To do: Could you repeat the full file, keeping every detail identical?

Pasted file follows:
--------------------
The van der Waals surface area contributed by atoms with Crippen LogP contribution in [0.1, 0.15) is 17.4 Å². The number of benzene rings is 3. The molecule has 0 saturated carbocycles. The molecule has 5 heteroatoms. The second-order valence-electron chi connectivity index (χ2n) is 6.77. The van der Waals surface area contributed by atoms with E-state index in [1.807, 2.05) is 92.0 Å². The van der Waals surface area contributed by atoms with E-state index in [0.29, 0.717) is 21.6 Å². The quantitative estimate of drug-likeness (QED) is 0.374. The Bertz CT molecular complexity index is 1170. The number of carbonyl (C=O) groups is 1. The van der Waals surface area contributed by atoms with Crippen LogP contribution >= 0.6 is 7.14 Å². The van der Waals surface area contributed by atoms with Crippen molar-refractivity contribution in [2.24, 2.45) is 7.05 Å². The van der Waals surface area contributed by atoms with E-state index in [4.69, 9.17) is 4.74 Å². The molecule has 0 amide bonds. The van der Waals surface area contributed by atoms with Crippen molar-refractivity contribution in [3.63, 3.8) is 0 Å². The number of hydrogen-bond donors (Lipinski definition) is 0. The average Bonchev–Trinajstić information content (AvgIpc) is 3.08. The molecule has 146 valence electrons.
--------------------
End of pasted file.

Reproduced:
The van der Waals surface area contributed by atoms with Crippen LogP contribution in [0.1, 0.15) is 17.4 Å². The number of benzene rings is 3. The molecule has 0 saturated carbocycles. The molecule has 5 heteroatoms. The second-order valence-electron chi connectivity index (χ2n) is 6.77. The van der Waals surface area contributed by atoms with E-state index in [1.807, 2.05) is 92.0 Å². The van der Waals surface area contributed by atoms with E-state index in [0.29, 0.717) is 21.6 Å². The quantitative estimate of drug-likeness (QED) is 0.374. The Bertz CT molecular complexity index is 1170. The number of carbonyl (C=O) groups is 1. The van der Waals surface area contributed by atoms with Crippen LogP contribution >= 0.6 is 7.14 Å². The van der Waals surface area contributed by atoms with Crippen molar-refractivity contribution in [2.24, 2.45) is 7.05 Å². The van der Waals surface area contributed by atoms with E-state index in [4.69, 9.17) is 4.74 Å². The molecule has 0 amide bonds. The van der Waals surface area contributed by atoms with Crippen molar-refractivity contribution in [3.63, 3.8) is 0 Å². The number of hydrogen-bond donors (Lipinski definition) is 0. The average Bonchev–Trinajstić information content (AvgIpc) is 3.08. The molecule has 146 valence electrons.